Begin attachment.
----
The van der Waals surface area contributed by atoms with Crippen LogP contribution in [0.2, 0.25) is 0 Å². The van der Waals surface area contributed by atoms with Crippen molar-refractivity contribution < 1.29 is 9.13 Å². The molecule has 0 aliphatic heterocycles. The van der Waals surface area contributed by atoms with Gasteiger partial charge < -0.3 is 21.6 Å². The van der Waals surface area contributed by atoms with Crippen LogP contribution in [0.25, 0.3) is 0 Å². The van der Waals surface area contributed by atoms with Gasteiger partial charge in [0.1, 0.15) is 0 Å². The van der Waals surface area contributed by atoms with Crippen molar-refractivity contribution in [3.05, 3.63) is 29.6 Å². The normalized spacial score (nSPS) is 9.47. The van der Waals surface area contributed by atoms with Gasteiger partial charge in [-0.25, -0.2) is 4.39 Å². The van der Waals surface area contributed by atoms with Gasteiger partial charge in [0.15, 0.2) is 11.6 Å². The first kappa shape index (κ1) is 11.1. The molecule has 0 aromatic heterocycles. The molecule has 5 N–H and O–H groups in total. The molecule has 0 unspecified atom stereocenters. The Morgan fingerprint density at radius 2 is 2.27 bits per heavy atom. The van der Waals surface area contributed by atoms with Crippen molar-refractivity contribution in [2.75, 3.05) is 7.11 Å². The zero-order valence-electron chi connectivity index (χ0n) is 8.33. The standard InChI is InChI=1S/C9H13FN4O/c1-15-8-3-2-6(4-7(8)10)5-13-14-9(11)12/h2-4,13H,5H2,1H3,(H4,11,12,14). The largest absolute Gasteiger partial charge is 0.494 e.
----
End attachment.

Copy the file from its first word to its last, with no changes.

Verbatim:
The van der Waals surface area contributed by atoms with Crippen LogP contribution in [0.2, 0.25) is 0 Å². The van der Waals surface area contributed by atoms with Crippen molar-refractivity contribution < 1.29 is 9.13 Å². The molecule has 0 aliphatic heterocycles. The van der Waals surface area contributed by atoms with Gasteiger partial charge < -0.3 is 21.6 Å². The van der Waals surface area contributed by atoms with Crippen LogP contribution in [0.25, 0.3) is 0 Å². The van der Waals surface area contributed by atoms with Gasteiger partial charge in [0.1, 0.15) is 0 Å². The van der Waals surface area contributed by atoms with Crippen molar-refractivity contribution in [3.05, 3.63) is 29.6 Å². The normalized spacial score (nSPS) is 9.47. The van der Waals surface area contributed by atoms with Gasteiger partial charge in [-0.25, -0.2) is 4.39 Å². The van der Waals surface area contributed by atoms with Gasteiger partial charge in [0.15, 0.2) is 11.6 Å². The first kappa shape index (κ1) is 11.1. The molecule has 0 aromatic heterocycles. The molecule has 5 N–H and O–H groups in total. The molecule has 0 unspecified atom stereocenters. The Morgan fingerprint density at radius 2 is 2.27 bits per heavy atom. The van der Waals surface area contributed by atoms with Crippen molar-refractivity contribution in [2.75, 3.05) is 7.11 Å². The zero-order valence-electron chi connectivity index (χ0n) is 8.33. The standard InChI is InChI=1S/C9H13FN4O/c1-15-8-3-2-6(4-7(8)10)5-13-14-9(11)12/h2-4,13H,5H2,1H3,(H4,11,12,14). The largest absolute Gasteiger partial charge is 0.494 e.